Thomas Wilde comments on Ghosts of Empire: Britain’s Legacies in the Modern World, a new history of the British Empire by Kwasi Kwarteng, a Conservative MP:
Kwarteng’s book marks a return in popular history writing to a conservative skepticism, shorn of the ideological dimension of neoconservatism. It is, in this way, clearly a product of a post-Iraq world. Kwarteng is explicit about the impact of these interventions on shaping his worldview: “The idea that historians aren’t affected by what goes on around them I think is slightly fanciful. When I was in my late 20s, the big issue was the Iraq War … Lots of people of our generation were informed by it.” But while leftist critics of empire focus on the economic exploitation and injustice of foreign rule, Kwarteng’s critique focuses on human fallibility, uncertainty, and the limits of knowledge and power [bold mine-DL]. Although he claims in his book that “the phenomenon of British rule must be understood in its own terms,” it is thus clearly a book about empire, not just the British one.
Based on what Wilde says about the book and Kwarteng’s own statements, I am very interested to read this book. That isn’t just because Kwarteng is taking an appropriately skeptical and critical view of British imperial history and applying those lessons to present-day foreign policy questions. What makes the book seem most valuable as a work of scholarship is the attempt to strike a balance that avoids the errors of entirely one-sided accounts of the history:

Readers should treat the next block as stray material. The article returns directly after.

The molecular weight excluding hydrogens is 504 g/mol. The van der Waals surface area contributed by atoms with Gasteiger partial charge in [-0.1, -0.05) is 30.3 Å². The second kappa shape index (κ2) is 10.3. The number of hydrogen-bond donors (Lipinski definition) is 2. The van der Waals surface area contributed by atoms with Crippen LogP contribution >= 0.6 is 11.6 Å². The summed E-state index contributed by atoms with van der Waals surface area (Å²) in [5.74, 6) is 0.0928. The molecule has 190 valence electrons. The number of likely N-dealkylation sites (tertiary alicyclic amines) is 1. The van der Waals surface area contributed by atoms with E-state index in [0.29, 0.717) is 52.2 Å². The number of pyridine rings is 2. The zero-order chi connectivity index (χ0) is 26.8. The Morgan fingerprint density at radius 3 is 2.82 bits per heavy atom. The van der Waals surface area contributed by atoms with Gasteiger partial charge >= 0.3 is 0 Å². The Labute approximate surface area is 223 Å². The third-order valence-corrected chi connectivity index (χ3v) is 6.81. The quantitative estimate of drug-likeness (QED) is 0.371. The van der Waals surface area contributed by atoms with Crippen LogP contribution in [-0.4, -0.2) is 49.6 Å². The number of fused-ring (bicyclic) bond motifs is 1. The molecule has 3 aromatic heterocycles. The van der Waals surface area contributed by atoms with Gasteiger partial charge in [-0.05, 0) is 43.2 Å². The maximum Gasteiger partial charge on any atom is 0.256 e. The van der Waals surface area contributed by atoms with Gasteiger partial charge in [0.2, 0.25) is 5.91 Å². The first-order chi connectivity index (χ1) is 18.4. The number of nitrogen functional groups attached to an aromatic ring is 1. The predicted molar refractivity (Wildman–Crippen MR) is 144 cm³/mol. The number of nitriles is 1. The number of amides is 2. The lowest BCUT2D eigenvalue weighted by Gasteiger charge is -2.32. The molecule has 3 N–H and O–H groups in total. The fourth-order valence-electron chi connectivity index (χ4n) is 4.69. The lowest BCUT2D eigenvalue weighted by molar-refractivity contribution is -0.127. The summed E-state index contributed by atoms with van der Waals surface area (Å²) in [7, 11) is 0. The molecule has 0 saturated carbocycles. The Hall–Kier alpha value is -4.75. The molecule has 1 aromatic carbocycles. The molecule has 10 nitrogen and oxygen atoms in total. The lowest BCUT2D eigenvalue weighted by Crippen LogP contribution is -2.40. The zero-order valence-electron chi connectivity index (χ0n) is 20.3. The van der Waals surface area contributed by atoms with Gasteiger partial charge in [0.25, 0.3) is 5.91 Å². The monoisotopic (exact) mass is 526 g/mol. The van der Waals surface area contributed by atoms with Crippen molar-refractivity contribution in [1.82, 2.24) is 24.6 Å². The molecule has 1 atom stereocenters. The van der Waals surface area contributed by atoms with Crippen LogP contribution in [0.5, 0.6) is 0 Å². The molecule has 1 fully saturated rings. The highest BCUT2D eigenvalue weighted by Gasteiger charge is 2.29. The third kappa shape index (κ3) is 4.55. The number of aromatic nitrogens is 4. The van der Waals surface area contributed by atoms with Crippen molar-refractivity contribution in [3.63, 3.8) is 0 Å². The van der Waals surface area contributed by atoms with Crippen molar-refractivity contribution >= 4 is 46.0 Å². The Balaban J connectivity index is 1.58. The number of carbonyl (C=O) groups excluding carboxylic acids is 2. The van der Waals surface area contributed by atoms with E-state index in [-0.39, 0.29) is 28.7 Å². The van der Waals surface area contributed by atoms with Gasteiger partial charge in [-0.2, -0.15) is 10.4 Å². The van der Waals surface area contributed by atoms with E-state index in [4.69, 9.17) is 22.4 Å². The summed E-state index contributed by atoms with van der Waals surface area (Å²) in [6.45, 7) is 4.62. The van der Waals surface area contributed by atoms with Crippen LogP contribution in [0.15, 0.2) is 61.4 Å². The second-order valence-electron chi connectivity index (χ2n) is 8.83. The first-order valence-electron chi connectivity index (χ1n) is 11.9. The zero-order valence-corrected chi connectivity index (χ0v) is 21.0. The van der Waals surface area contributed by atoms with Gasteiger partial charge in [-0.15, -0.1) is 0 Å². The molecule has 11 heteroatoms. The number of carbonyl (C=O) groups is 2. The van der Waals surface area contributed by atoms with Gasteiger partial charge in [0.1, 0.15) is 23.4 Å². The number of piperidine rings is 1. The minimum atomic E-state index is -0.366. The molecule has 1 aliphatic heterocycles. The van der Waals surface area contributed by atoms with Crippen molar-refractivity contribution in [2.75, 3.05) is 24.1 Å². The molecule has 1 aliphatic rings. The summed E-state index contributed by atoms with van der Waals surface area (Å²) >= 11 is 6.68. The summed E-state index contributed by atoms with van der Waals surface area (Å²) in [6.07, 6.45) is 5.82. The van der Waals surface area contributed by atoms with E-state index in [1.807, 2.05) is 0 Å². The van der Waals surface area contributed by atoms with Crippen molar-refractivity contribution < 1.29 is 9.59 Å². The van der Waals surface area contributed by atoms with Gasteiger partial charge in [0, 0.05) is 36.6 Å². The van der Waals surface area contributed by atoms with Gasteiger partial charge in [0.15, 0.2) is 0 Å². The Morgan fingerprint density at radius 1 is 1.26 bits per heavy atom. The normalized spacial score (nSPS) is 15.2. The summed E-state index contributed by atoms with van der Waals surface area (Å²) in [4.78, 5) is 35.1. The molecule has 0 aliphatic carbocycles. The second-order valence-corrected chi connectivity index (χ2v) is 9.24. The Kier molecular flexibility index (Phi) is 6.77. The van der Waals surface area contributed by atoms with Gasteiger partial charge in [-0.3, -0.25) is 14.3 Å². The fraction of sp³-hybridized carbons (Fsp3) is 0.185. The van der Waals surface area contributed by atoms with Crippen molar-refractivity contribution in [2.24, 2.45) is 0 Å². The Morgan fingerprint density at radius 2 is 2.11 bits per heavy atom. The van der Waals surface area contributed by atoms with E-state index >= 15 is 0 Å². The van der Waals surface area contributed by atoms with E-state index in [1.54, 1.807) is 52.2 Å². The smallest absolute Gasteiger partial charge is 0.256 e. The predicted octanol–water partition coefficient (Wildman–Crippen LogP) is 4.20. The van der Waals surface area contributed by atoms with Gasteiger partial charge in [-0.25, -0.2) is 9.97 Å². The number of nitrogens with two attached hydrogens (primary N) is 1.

Kwarteng’s targets in writing the book are clear: on the one hand is the school of thought that views empire as wholly bad, characterized by racist and exploitative policies and practices; on the other hand is the revisionist school, best exemplified by Niall Ferguson, which argues for the British Empire as a force for good that spread democracy, liberal values, and free trade throughout the world. For Kwarteng, both positions are flawed. “With this book I was really trying to move away from both of those approaches. I think they’re boring, too polarized, and not nuanced enough. I was trying to look at the thing as I saw it. That might be naive, but I did actually start off with the archives, without many preconceptions.”